The sound file was imported into a video editing
suite and the sound waveform was extracted.
Analysis, showing the different features of
water rocket noise during take-off.
Conclusions / Analysis
We had a close look at the sound produced
by the rocket, as much more accurate
measurements can be made on the timing of
events on the rocket. (refer to diagram)
You can clearly see the click the
rocket makes at is leaves the launch tube.
With that you can accurately measure for how
long the launch tube is effective, and get
the rocket's initial acceleration.
You can also measure exactly how long
the water phase is when comparing your
rocket to simulators. There is a
distinctive transition to air pulse.
can also measure the length of the air
pulse to a certain degree but as the
pressure tails off in the rocket it is
hard to determine where the air pulse
When we zoomed in on the start of the
air pulse there was a distinctive set of
regular spaced pulses, with fairly high
amplitude. The camera easily picked these
up at a range of perhaps 20 meters. From the waveform we measured
the frequency to be 297 Hz ever so
slightly increasing over time, as their
amplitude decreased before being swamped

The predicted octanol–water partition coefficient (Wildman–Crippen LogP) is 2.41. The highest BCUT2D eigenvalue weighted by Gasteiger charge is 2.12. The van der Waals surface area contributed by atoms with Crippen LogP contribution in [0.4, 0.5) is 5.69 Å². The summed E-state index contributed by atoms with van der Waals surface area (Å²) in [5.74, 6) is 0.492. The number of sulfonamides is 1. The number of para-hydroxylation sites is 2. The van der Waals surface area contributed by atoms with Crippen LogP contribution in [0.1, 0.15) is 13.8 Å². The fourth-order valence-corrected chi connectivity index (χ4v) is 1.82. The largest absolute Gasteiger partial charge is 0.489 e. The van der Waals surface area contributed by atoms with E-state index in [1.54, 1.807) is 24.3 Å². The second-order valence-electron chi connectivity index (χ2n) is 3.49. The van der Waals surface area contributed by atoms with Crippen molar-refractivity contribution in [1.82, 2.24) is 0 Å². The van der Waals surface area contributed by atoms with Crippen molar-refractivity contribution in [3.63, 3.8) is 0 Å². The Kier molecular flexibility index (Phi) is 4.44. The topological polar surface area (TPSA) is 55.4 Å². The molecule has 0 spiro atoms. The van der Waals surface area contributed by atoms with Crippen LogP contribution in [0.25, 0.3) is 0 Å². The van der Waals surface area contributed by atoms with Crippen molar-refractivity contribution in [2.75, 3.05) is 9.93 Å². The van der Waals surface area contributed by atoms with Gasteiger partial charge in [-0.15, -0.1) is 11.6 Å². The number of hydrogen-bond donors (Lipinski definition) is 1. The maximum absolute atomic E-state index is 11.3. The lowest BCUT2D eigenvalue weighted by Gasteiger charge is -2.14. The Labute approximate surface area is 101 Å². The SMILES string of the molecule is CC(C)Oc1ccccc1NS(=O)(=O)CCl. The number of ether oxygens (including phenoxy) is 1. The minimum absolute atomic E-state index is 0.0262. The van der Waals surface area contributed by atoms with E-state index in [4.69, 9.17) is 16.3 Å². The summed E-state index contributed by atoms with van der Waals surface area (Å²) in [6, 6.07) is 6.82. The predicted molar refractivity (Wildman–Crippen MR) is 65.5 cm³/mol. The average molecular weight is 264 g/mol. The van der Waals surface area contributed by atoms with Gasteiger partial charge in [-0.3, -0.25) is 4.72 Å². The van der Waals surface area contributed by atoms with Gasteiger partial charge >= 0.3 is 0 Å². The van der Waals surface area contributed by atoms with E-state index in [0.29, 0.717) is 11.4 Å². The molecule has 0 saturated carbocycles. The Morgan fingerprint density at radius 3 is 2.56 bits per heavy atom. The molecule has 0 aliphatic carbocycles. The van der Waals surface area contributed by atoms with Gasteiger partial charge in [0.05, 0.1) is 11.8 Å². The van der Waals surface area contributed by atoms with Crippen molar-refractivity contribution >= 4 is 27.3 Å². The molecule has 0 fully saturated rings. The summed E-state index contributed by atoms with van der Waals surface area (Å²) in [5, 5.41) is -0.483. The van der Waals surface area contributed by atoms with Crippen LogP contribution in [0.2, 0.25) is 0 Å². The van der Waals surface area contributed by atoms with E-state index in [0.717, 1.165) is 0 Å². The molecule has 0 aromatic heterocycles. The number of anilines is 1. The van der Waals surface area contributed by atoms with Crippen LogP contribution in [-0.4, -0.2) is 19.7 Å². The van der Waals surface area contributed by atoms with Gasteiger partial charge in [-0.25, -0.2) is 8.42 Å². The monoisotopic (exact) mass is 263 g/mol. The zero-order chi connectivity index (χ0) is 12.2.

with noise. They are clearly visible for
about 20 ms (see diagram).
We do not know what these represent,
whether they are perhaps some sort of
sonic shockwaves, as the air accelerates
close to mach 1, or the resonant frequency
of the rocket or nozzle.
Since all objects have a resonant
frequency, we tried just blowing across
the nozzle of the rocket and recording the
sound. We couldn't quite get a pure note,
but when we removed the nozzle we got
quite a nice pure note. The resonant
frequency of the rocket segment in this
case was: 122Hz which isn't close to the
frequency we observed. The waveform shape
in this case was also very different -
more sinusoidal rather than the sharp
pulses. This is why we are leaning to some
form of shock waves rather than just
Thinking that perhaps this was a
unique case we reviewed the audio from a
number of launches and other rockets and
similar pulses were present (in both
stereo channels) although in this example these were the
Since the audio was gathered from the
ground there is likely to be a Doppler
shift in the audio frequency also, but
since we don't have a clear measurement
how far away from the rocket we were, it
may be difficult to accurately predict the
expected Doppler shift.
We don't know if these pulses at the
start of the air pulse and their frequency
are significant, but it may turn out to be
important when designing CD nozzles.